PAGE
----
LINCOLN — Youth detention centers in Kearney and Geneva may eventually consolidate, but will escape immediate closure under the latest plan for revamping Nebraska's juvenile justice system.
Members of the Legislature's Judiciary Committee agreed Tuesday to prioritize a bill with a yet-to-be-finalized amendment intended to sharply reduce the number of juvenile offenders sent to the Youth Rehabilitation and Treatment Centers. Legislative Bill 561 will try to encourage greater use of community treatment as a better alternative to locked detention.
In a related matter, the committee also agreed to prioritize Legislative Bill 44, giving judges the option to sentence juvenile killers to 30 years to life in prison. Nebraska's current law mandating life without parole for young murderers has been struck down as unconstitutional by the U.S. Supreme Court.
The state has 27 prison inmates sentenced to life for crimes they committed as juveniles.
The priority designations greatly improve the likelihood the bills will be debated by the full Legislature before the session ends June 5.
The sponsors of the juvenile justice legislation have said Nebraska needs to move this year to reform its system, which ranks third in the nation when it comes to locking up troubled youth. Research indicates most juveniles could be rehabilitated with less-restrictive, less-expensive community programs that emphasize treatment over punishment.
But during a public hearing last week, committee members heard from those who say the centers help turn around state wards who have failed at probation, foster care or group homes.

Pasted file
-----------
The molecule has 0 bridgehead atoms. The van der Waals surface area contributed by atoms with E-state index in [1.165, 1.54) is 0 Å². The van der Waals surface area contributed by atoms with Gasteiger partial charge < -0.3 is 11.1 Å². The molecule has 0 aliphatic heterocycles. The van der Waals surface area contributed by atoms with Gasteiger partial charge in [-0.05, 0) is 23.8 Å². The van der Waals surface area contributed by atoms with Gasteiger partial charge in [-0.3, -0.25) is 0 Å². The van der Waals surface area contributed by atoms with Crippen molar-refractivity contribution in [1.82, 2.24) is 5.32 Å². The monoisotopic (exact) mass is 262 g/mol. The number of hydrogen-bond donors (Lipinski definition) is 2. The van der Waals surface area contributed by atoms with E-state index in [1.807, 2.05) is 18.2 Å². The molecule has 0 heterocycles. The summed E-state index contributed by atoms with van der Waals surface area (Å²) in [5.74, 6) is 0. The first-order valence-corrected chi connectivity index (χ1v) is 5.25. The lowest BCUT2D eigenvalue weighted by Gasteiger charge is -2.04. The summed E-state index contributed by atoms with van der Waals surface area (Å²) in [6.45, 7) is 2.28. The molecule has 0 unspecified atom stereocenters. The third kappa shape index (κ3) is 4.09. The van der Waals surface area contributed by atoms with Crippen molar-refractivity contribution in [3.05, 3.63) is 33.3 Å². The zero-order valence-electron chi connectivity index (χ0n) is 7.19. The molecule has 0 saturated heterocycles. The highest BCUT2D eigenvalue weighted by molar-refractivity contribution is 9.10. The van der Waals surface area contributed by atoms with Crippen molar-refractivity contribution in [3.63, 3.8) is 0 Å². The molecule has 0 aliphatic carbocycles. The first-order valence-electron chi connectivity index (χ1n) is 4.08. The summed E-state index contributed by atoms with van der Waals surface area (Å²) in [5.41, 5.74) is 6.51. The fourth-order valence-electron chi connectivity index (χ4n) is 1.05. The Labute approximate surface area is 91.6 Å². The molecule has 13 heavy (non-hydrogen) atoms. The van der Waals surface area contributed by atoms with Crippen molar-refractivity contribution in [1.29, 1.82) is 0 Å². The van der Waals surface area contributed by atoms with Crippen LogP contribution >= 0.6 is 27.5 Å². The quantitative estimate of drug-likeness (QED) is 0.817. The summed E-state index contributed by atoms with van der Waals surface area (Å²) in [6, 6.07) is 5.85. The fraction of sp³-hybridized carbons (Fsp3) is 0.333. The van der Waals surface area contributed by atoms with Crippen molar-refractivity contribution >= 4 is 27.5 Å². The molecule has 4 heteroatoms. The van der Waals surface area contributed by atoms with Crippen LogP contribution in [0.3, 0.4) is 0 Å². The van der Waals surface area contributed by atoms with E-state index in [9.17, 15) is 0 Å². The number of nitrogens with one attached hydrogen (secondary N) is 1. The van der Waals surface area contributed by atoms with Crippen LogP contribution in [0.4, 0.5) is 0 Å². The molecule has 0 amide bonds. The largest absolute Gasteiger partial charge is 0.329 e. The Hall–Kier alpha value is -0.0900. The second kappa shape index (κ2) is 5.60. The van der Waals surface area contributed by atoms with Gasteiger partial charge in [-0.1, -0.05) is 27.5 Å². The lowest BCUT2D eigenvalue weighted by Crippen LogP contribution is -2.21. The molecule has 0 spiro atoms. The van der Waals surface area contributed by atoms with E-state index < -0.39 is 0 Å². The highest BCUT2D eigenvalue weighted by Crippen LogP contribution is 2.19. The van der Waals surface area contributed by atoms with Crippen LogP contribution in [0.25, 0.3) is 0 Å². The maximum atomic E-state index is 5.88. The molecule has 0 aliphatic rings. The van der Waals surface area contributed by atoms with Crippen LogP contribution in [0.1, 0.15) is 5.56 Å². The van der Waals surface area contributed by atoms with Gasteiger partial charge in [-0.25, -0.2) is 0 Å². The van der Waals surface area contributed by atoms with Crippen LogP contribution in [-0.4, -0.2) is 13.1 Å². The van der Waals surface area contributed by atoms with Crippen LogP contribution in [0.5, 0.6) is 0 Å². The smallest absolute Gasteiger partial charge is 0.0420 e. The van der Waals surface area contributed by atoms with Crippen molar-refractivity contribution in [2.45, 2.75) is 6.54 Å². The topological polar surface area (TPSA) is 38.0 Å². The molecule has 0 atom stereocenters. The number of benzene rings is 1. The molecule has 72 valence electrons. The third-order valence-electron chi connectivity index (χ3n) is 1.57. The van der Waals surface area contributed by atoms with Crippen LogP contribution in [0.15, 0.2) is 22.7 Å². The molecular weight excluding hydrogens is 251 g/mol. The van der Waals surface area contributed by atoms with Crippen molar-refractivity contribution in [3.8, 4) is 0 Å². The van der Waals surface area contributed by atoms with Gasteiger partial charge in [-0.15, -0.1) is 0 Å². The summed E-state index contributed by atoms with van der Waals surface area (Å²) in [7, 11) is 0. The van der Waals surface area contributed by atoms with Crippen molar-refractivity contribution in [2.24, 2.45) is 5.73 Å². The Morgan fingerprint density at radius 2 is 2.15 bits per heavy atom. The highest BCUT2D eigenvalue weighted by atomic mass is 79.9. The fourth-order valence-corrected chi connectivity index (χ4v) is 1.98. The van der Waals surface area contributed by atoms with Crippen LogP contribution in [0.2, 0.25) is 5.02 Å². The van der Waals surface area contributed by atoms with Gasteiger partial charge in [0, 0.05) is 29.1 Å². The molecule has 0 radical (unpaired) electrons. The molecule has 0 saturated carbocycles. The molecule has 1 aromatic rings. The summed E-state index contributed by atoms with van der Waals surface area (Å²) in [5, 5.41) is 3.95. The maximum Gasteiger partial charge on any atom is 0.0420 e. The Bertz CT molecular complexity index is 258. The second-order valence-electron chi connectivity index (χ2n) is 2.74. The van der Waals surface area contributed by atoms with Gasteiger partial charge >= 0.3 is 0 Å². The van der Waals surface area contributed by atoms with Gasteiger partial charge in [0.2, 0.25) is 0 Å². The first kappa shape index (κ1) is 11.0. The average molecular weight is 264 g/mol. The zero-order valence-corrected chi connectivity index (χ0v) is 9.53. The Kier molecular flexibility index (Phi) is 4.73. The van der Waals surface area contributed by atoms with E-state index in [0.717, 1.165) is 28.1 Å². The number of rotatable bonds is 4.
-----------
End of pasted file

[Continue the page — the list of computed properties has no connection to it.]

Sen. Brad Ashford of Omaha, the committee chairman, said Tuesday an amendment will be drafted to allow the Kearney and Geneva centers to stay open while reducing the numbers of juveniles in detention. The amendment will likely require the state Department of Health and Human Services to come up with a plan that could result in housing male and female offenders in a single location. Girls currently stay in the Geneva center, while boys are housed in Kearney.
The state currently spends about $20 million per year on the centers, which house about 260 juveniles at any given time. Ashford has said that number could be cut in half.
During discussions Tuesday, several committee members said Geneva would likely be a better candidate to house a merged program since it has newer facilities.
The bill also calls for the statewide expansion of a pilot probation program that has reduced reoffense rates while allowing most juveniles to stay in their homes. And it seeks to appropriate $10 million to a grant program so counties can develop new community services, especially outside of Omaha and Lincoln.
The committee also attached to the bill a request for a new juvenile judge in Douglas County, which was proposed in separate legislation. The salaries and benefits for a new judge and court reporter would cost about $254,000, according to a fiscal note.
Finally, the committee advanced LB 464, which would require prosecutors to file criminal charges against minors in juvenile court rather than adult court. The bill would allow county attorneys to request the cases be moved if they want to try the juveniles as adults.
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